Would it be a good or bad idea to make dropWhile try to fuse?
David Feuer
david.feuer at gmail.com
Fri Jul 25 04:35:58 UTC 2014
As Graham Hutton describes in "A tutorial on the universality and
expressiveness of fold",
dropWhile p = fst . foldr go ([], [])
where
go x (ys, xs) = (if p x then ys else x:xs, x:xs)
We can write this for real:
dropWhile :: forall a . (a -> Bool) -> [a] -> [a]
dropWhile p list = build dropWhile'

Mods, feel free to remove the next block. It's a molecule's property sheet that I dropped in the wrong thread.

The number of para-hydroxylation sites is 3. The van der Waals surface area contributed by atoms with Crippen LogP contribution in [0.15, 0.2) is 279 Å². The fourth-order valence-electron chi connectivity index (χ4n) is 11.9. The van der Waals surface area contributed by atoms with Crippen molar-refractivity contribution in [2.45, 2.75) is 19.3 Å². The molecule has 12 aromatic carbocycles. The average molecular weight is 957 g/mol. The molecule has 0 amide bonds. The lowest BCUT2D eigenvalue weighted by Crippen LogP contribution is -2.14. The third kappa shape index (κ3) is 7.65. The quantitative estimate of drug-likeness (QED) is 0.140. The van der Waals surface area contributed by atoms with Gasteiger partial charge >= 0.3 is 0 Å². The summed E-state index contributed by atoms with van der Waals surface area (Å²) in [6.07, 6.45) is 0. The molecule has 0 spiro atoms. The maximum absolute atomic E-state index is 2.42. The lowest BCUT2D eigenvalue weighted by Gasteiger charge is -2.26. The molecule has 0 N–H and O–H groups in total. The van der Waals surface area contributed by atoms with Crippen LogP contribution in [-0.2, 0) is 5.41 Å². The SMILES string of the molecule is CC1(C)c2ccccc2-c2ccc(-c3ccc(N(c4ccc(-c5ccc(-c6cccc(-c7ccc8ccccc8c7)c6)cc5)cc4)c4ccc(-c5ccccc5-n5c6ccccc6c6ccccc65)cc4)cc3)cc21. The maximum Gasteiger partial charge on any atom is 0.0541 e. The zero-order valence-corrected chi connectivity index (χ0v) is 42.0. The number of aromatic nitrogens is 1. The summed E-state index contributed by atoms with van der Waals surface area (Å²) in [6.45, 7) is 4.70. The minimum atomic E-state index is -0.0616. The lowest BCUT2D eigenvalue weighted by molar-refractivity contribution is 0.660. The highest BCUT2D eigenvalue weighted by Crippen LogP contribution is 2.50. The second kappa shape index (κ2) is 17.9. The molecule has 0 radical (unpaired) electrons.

where
dropWhile' :: forall b . (a -> b -> b) -> b -> b
dropWhile' c n = fst $ foldr go (n, n) list
where
go x (ys, xs) = let xs' = x `c` xs in (if p x then ys else xs', xs')
This is generally awful, because it could copy a large portion of the
list with no benefit. However, if it fuses, it will sometimes give
good results. For example, compiling
f m n = foldr (+) 0 $ dropWhile (<m) $ map (+1) [1..n]
yields Core that does not produce a intermediate list. Does anyone
have any thoughts about whether this one is worth pursuing?
David Feuer
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